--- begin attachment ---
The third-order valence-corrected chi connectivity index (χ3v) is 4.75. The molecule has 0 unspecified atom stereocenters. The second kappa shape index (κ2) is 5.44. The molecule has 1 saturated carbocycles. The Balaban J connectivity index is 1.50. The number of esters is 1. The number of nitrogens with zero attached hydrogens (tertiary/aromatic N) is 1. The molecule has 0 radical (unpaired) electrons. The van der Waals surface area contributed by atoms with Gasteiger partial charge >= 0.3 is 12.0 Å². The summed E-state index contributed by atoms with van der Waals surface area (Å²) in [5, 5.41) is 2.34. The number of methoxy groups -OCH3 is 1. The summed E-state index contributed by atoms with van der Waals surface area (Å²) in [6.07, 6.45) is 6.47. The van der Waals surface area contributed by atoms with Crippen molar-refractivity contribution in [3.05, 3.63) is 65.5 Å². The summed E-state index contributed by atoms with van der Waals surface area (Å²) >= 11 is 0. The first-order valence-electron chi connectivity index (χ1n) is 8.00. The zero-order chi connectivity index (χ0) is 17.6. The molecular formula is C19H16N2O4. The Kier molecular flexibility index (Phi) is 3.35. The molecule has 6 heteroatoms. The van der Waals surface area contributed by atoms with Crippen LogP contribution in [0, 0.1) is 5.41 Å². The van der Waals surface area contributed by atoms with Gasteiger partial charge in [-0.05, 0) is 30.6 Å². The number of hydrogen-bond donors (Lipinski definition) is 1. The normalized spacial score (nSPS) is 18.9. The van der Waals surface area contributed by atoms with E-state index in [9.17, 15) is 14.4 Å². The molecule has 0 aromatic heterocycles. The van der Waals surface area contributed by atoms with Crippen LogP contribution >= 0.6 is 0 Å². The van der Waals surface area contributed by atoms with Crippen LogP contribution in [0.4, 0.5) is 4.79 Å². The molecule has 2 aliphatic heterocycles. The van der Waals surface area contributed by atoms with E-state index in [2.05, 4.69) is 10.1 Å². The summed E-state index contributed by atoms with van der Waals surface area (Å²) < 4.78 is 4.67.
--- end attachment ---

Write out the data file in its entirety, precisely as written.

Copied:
The third-order valence-corrected chi connectivity index (χ3v) is 4.75. The molecule has 0 unspecified atom stereocenters. The second kappa shape index (κ2) is 5.44. The molecule has 1 saturated carbocycles. The Balaban J connectivity index is 1.50. The number of esters is 1. The number of nitrogens with zero attached hydrogens (tertiary/aromatic N) is 1. The molecule has 0 radical (unpaired) electrons. The van der Waals surface area contributed by atoms with Gasteiger partial charge >= 0.3 is 12.0 Å². The summed E-state index contributed by atoms with van der Waals surface area (Å²) in [5, 5.41) is 2.34. The number of methoxy groups -OCH3 is 1. The summed E-state index contributed by atoms with van der Waals surface area (Å²) in [6.07, 6.45) is 6.47. The van der Waals surface area contributed by atoms with Crippen molar-refractivity contribution in [3.05, 3.63) is 65.5 Å². The summed E-state index contributed by atoms with van der Waals surface area (Å²) >= 11 is 0. The first-order valence-electron chi connectivity index (χ1n) is 8.00. The zero-order chi connectivity index (χ0) is 17.6. The molecular formula is C19H16N2O4. The Kier molecular flexibility index (Phi) is 3.35. The molecule has 6 heteroatoms. The van der Waals surface area contributed by atoms with Crippen LogP contribution in [0, 0.1) is 5.41 Å². The van der Waals surface area contributed by atoms with Gasteiger partial charge in [-0.05, 0) is 30.6 Å². The number of hydrogen-bond donors (Lipinski definition) is 1. The normalized spacial score (nSPS) is 18.9. The van der Waals surface area contributed by atoms with E-state index in [9.17, 15) is 14.4 Å². The molecule has 0 aromatic heterocycles. The van der Waals surface area contributed by atoms with Crippen LogP contribution >= 0.6 is 0 Å². The van der Waals surface area contributed by atoms with Crippen LogP contribution in [0.4, 0.5) is 4.79 Å². The molecule has 2 aliphatic heterocycles. The van der Waals surface area contributed by atoms with E-state index in [2.05, 4.69) is 10.1 Å². The summed E-state index contributed by atoms with van der Waals surface area (Å²) < 4.78 is 4.67.